Buying Music Rights

Buying Music Rights

Musicians invest a lot of time, effort, and passion into every piece they produce. That's why they need to protect their work from exploitation using copyright.

Through copyright protection, a person, company, or organization cannot reproduce, reuse or distribute your work without your permission. Just as copyright protects an artist from exploitation, it also gives them the right to transfer these rights to others. This means that the owner of a song can license or sell the rights to their song. Therefore, if you would like to use a song for commercial purposes or for whatever reasons you may have, you can consider buying its music rights.

This article will help you learn more about buying music rights, how it works and why you should consider purchasing a song.

What are Music Rights?

Music Rights Overview

Copyrights are rules that protect a musician's piece and any recordings of that piece. This means that music rights will protect a song's lyrics, title, artwork, graphics, and any other forms of music-related intellectual property. When a musician records a song, they are the sole owners of every version of the song they create. Therefore, anyone who would like to cover their song or use it for any other purpose will have to get permission from the copyright holder. Music copyright prevents others from stealing a musician's work.

Therefore, holding a copyright for a particular song allows you to sell or legally use it without any limitations. Copyright encompasses a wide range of rights that the owner of a piece might have. These include,

1. Moral rights: These allow only the author to decide whether they want their work to be disclosed, in what form, and under what name, and to demand recognition and respect for the integrity of the work and its authorship.

2. Exploitation rights: Allow authors to get economic benefits for the use of their work. They include reproduction, public communication, distribution, and transformation rights.

3. Other rights: It also includes various rights, such as the right to fair compensation for private copying

Generally, music rights come into play when anyone wants to reproduce, copy, sell, distribute, license, perform or broadcast a piece.

What is a Music License?

About Music License

When buying a song, music licensing is often confused with music rights. A music license allows the holder of a piece to distribute or commercially use a song under certain agreed circumstances. Musicians use licenses to grant permissions to other entities that may be interested in using their musical work.

A license may have various terms that must be adhered to, including the duration of the license, its cost, what another party can do with the son, and what they can't do with the song. Depending on the circumstances, there are different types of music licenses which include:

  • Theatrical License.
  • Public Performance License.
  • Print License.
  • Sync License.
  • Master License.
  • Mechanical License.

What are the Differences between Music rights and licenses?

Differences between Music rights and licenses

Though often used interchangeably, music rights and music licenses are different terms. The main difference between the two comes in the authorship of the piece.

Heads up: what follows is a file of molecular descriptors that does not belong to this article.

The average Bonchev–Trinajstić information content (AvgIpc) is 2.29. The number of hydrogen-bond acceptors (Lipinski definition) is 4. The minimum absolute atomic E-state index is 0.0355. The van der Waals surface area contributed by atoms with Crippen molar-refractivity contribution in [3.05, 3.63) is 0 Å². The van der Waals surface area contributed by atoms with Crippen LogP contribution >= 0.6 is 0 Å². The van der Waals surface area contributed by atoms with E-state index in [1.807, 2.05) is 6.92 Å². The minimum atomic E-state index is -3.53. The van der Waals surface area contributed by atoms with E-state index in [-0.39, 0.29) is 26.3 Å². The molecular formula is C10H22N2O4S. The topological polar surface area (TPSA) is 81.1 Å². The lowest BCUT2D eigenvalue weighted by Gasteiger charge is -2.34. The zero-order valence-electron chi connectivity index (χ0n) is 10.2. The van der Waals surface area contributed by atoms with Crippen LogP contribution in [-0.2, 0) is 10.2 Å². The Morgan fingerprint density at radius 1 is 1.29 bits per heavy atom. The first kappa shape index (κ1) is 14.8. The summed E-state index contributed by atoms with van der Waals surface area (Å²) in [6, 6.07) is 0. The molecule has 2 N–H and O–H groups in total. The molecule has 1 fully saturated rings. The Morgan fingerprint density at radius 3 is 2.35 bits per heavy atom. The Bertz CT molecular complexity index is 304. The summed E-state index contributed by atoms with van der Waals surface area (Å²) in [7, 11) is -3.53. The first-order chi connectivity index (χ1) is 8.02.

• When you obtain the license of use, you'll only be allowed to use the song in your own productions. This means you can use it on your YouTube video, advertisements, video games, movies, apps, radio commercials, and many more.
  • On the other hand, obtaining music rights gives you almost all the rights to the piece. This means that a particular song will become your property almost completely, including almost all the subsequent benefits it brings.

Therefore, buying music rights gives you ownership which gives you control, use, distribution, and payments associated with a piece, unlike a license which only allows you to use or distribute. You should consider buying the music rights of a song if you want to be its almost exclusive owner.

Can You Get all the Rights of a Song?

You Get all the Rights of a Song

You'll get almost all rights to a song but not all its rights. This is because music rights encompass a wide range of rights, some of which cannot be transferred.

By buying the rights to a song, you'll be able to acquire the exploitation or economic rights of the song. Exploitation rights are transferable; therefore, if you buy a song, you're free to receive economic compensation for using the work. This means that you can monetize the particular music composition, which includes releasing the recording of the song or issuing a license for the use of the song in a TV show, and radio stations.

However, you should keep in mind that moral rights are non-transferable. Moral rights are the supposed connection between the author and his work. They are manifested in the right of integrity and right of paternity of the work, which is timeless. Therefore, they can only be owned by the piece's author and are unwaivable and inalienable. An artist cannot assign or waive these rights even when another party buys the music rights of the song.

Because of that, it's impossible for anyone other than the author to have all the rights to a song. So all you can do is temporarily or permanently acquire the exploitation rights of the song.

How to Buy the Rights of a Song

Buy the Rights of a Song

Before buying a song, you should understand the difference between music licenses and music rights. This is because music licenses come with their own limitations, unlike purchasing music rights. You should also keep in mind that you can only buy the economic rights of a song and not the full copyright.

With that said, here are the steps you can take to buy the rights to a song.